Dr. Edwin Lebrija-Trejos
Department of Biology and Environment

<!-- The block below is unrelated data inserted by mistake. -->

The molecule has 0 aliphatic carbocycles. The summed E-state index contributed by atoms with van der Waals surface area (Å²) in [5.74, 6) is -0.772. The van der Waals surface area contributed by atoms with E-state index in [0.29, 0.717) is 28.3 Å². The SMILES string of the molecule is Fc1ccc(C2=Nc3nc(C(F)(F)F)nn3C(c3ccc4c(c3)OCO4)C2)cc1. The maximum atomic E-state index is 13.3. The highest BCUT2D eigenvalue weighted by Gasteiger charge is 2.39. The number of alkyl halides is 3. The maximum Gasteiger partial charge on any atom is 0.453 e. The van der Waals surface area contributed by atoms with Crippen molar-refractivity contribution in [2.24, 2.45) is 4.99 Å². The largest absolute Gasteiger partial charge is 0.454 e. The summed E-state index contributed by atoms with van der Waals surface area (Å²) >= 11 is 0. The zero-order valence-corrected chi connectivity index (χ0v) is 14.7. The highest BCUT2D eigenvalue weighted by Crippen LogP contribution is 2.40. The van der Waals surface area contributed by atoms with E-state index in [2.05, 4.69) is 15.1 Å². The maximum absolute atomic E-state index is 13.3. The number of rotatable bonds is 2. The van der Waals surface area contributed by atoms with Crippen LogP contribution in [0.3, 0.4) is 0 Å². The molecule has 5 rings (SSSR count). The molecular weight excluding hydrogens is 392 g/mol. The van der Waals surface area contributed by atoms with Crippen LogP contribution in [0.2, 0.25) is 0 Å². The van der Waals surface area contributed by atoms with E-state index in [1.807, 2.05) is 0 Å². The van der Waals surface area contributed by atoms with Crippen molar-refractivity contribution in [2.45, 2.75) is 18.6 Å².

We are broadly interested in how species adaptations determine their performance, their interactions with the abiotic and biotic environment and, subsequently, in how these relationships determine community dynamics, structure and function. Our research encompass undisturbed and human-modified ecosystems focusing on both basic and applied goals. Some of the fundamental questions guiding our research are: How do species vary in their functional adaptations and ecological strategies? How do they sort in a community according to the interplay between biotic and abiotic interactions? How does such sorting affect biological interactions and species performance? And how do differences in performance affect the structure and functioning of communities? To attain novel insights into such questions, we combine extensive field and experimental studies of functional adaptations, plant performance and species dynamics with basic and cutting-edge statistical tools. Ultimately, we seek to advance the knowledge of the mechanisms behind (often) seemingly idiosyncratic patterns of plant performance and community dynamics. Such patterns pose a challenge to the construction and applicability of ecological theories and, ultimately, to our ability to sustainably manage and predict the future of vegetation systems.